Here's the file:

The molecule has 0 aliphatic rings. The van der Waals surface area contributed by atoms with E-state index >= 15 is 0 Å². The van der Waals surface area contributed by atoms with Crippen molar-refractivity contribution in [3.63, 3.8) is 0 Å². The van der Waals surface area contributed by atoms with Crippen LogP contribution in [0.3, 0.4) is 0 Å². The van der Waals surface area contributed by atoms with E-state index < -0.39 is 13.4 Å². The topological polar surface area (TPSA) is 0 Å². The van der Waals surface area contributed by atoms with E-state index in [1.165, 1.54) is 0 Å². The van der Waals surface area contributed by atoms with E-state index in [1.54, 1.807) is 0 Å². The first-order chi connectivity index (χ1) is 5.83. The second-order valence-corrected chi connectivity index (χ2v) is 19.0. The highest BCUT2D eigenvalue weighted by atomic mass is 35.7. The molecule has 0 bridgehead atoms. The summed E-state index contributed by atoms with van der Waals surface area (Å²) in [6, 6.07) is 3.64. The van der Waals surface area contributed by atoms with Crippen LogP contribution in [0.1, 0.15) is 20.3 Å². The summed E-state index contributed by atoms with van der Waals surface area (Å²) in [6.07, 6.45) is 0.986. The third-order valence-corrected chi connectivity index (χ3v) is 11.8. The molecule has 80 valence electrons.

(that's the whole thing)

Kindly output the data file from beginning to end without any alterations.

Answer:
The molecule has 0 aliphatic rings. The van der Waals surface area contributed by atoms with E-state index >= 15 is 0 Å². The van der Waals surface area contributed by atoms with Crippen molar-refractivity contribution in [3.63, 3.8) is 0 Å². The van der Waals surface area contributed by atoms with Crippen LogP contribution in [0.3, 0.4) is 0 Å². The van der Waals surface area contributed by atoms with E-state index < -0.39 is 13.4 Å². The topological polar surface area (TPSA) is 0 Å². The van der Waals surface area contributed by atoms with E-state index in [1.165, 1.54) is 0 Å². The van der Waals surface area contributed by atoms with E-state index in [1.54, 1.807) is 0 Å². The first-order chi connectivity index (χ1) is 5.83. The second-order valence-corrected chi connectivity index (χ2v) is 19.0. The highest BCUT2D eigenvalue weighted by atomic mass is 35.7. The molecule has 0 bridgehead atoms. The summed E-state index contributed by atoms with van der Waals surface area (Å²) in [6, 6.07) is 3.64. The van der Waals surface area contributed by atoms with Crippen LogP contribution in [0.1, 0.15) is 20.3 Å². The summed E-state index contributed by atoms with van der Waals surface area (Å²) in [6.07, 6.45) is 0.986. The third-order valence-corrected chi connectivity index (χ3v) is 11.8. The molecule has 80 valence electrons.